Published : Wednesday, December 5, 2018 | 11:02 AM
Assemblymember Holden joined lawmakers to author and introduce legislation, Assembly Bill 11, that would increase funding for affordable housing and infrastructure production in California. AB 11 allows cities and counties to create agencies that would use tax increment financing to fund affordable housing and infrastructure projects. The bill takes a similar approach to the tax increment financing structure used by the former redevelopment agencies (RDAs) that were dissolved because of budget constraints cause by the Great Recession.
“Cities have struggled since they loss redevelopment as a tool to energize depressed communities,” said Assemblymember Chris Holden. “This landmark legislation will pave the way for cities to aggressively respond to the growing housing crisis.”
Redevelopment agencies were originally created decades ago as a way to address blight and fund massive “urban renewal” initiatives, but they eventually became a key source of financing for affordable housing developments. At the time of their elimination, RDAs were required to spend $1 billion annually to fund affordable housing. Since that time, California’s housing and homelessness crises have reached unprecedented levels. While the state has passed some new affordable housing financing measures and tax increment funding tools, none of them are as robust as RDAs were.
The process of dissolving RDAs in 2011 exposed egregious and often bizarre abuses of how the agencies spent the funding. To ensure funding generated through new agencies is not vulnerable to the same types of frivolous uses, AB 11 puts a number of safeguards in place, including strong anti-displacement policies, detailed record-keeping requirements, independent annual audits, and harsh financial penalties for record-keeping or audit violations.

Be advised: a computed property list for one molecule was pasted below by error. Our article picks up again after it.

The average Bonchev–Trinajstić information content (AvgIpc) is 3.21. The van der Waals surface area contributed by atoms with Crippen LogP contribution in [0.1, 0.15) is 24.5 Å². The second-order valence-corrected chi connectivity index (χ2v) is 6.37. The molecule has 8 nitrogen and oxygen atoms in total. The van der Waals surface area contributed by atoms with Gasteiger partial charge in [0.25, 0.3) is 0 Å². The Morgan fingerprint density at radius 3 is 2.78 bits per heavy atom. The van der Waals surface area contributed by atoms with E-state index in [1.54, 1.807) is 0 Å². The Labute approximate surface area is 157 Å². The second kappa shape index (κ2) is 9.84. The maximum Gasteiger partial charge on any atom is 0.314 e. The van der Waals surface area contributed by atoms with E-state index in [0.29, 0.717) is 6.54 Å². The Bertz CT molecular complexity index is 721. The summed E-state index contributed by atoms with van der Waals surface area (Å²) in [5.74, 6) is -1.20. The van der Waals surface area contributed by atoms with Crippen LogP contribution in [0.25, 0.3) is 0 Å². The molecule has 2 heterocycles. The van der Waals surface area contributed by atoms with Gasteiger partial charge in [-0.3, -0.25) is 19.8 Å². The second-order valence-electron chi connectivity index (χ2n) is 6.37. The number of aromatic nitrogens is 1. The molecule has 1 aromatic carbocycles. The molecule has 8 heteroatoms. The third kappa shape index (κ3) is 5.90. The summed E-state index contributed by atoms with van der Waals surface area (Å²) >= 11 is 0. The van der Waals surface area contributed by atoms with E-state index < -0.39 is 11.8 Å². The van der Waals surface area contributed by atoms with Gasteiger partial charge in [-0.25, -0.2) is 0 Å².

Under AB 11, agencies will have some of the same goals of funding housing and infrastructure projects as RDAs, but this new bill prioritizes affordable housing and sustainable growth.
New financing agencies will have to be approved by the Strategic Growth Council to ensure any plans are in line with California’s greenhouse gas reduction goals. Agencies will be required to set aside 30 percent of funding for the creation, improvement, and rehabilitation of affordable housing. The amount that state would invest in agencies will be capped and monitored by the State Controller.
“I’m proud to be a part of this effort to tackle California’s affordable housing needs,” said Holden.
A diverse coalition of lawmakers are joint authors of AB 11, including Assemblymembers David Chiu (D-San Francisco), Cecilia Aguiar-Curry (D-Winters), Richard Bloom (D-Santa Monica), Rob Bonta (D-Oakland), Eduardo Garcia (D-Coachella), Todd Gloria (D-San Diego), Chris Holden (D-Pasadena), Jacqui Irwin (D-Thousand Oaks), Kevin Mullin (D-San Mateo), Miguel Santiago (D-Los Angeles), Phil Ting (D-San Francisco), and Buffy Wicks (D-Oakland).